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Interview: Raj Hazra and Charlie Wuischpard on Steering the Next Generation of Intel HPC

Intel’s Datacenter Group has been making some interesting personnel moves of late as the company looks to the next generation of HPC systems. We caught up with Raj Hazra and Charlie Wuischpard to learn more.

insideHPC: Raj, it seems like the last couple of years Intel has been putting more focus into HPC with technology investments and acquisitions like Truescale InfiniBand from Qlogic, the Aries interconnect from Cray, and the Whamcloud team with their Lustre file system expertise. Now you’ve brought in new leadership with Charlie Wuischpard as VP of the Business Unit, does this signal a change in strategy on the business side of HPC at Intel?

Raj_HazraRaj Hazra: The nutshell is that we’ve grown the business in technical computing from just workstations quite well over the last several years. And that was on the back of great partnerships with the world outside — the software community, end users, and also leadership technology and products from Intel. So as we look at the business going forward, we are paying attention to some long-term trends and inflection points on the technology side. Thanks to Moore’s Law, the role of integration is fundamentally changing system architectures and the co-design of hardware and software.

On the industry side, we’re seeing things morph in interesting directions, sometimes in response to technology, and sometimes not so directly. And so Intel is asking the question, “What should we be in the next phase of our business?” When you look at all of that, of course you still have to run the business and generate the growth. We publicly said that that the Datacenter Group would grow at about 15 percent CAGR, of which technical computing is a very significant portion.

So that means you have to do two things at the same time:

  • Drive the aircraft carrier as exquisitely, efficiently, and as fast as possible.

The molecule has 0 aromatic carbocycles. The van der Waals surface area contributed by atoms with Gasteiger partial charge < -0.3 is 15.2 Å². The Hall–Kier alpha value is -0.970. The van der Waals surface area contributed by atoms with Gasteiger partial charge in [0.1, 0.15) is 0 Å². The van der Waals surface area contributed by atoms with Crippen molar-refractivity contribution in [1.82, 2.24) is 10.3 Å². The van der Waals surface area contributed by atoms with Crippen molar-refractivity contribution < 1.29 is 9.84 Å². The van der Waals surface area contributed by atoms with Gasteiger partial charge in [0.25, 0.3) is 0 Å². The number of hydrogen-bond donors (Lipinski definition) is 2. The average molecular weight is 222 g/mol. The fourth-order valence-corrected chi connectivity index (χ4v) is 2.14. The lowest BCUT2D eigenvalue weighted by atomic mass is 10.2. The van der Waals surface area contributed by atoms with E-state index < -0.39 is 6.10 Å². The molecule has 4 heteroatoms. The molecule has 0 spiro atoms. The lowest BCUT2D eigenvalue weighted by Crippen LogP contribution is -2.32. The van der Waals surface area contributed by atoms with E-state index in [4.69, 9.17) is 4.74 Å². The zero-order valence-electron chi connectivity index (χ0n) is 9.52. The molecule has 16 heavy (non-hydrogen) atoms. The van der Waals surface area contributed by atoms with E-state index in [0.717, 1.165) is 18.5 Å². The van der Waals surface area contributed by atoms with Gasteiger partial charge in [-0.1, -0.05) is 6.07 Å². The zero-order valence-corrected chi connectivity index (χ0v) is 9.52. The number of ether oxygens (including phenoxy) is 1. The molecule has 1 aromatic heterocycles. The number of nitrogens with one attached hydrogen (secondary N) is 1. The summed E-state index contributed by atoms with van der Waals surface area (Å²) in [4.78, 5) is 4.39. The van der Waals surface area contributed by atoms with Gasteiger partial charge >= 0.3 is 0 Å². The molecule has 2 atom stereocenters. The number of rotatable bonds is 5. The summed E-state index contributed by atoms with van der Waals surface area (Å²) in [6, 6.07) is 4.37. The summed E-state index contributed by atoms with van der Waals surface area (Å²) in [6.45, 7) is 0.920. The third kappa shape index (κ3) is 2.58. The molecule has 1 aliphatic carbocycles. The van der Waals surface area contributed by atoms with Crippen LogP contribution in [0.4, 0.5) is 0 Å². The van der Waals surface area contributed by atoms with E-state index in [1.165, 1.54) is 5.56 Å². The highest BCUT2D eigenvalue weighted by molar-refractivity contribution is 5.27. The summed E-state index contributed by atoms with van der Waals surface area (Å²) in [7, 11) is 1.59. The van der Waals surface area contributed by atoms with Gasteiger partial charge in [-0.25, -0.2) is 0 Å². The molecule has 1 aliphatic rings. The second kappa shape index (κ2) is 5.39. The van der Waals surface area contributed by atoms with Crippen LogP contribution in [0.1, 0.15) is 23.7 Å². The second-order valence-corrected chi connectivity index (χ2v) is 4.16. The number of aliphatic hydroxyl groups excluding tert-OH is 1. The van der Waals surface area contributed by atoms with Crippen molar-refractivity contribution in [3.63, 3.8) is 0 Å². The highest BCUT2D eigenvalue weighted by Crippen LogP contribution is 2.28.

• Do that while turning it towards new tracks that will lead you to the next destination.

So I brought Charlie on because my philosophy is to put people that are better than me on things that are critical to the mission at hand. That is, Charlie’s focus is to run the ship hard, fast, lean and get it ready as it goes through that turn. And my job then is to work with the larger Intel organization at the strategy office up to the exec office in laying track for that new direction. And so together I think we’ve got a very good partnership to lead what has really become one of the strongest teams in HPC going forward.

Charles Wuischpard

Charles Wuischpard

Charlie Wuischpard: So just to add to that, it really comes down to me running the P&L and all the resources from Workstations to Exascale, including this burgeoning idea of running HPC workflows in the Cloud. So it’s that whole continuum of how workloads are being executed.

insideHPC: You were out in front doing that at Penguin Computing with their POD offering for several years.  Is that what brought you to Intel?

So people keep asking me: Why leave Penguin? It was a good gig. We were growing and profitable. It is a private company, so we didn’t have a lot of visibility in that sense. But when Raj called, there was all this huge change underway in the industry, and Intel is at the center of it. It’s just a much bigger stage to play in Technical Computing and the ability to have an impact is just that much greater.

And then if you look at our investments in storage, in fabrics, and the Xeon Phi product line, it adds up to great opportunities. These things are still in the early-stage with lots of engineering work being done. So taking those products to market appeals to my entrepreneurial mindset. It’s a little more “start them up and go at it” versus “running the big aircraft carrier.”

insideHPC: I’m glad you brought that up because if you look at Intel’s current lion’s share of the TOP500, there is really nowhere left to grow. It would seem to me that the future systems will need the processing, fabrics, and memory to be engineered together if you want to achieve the required performance scaling.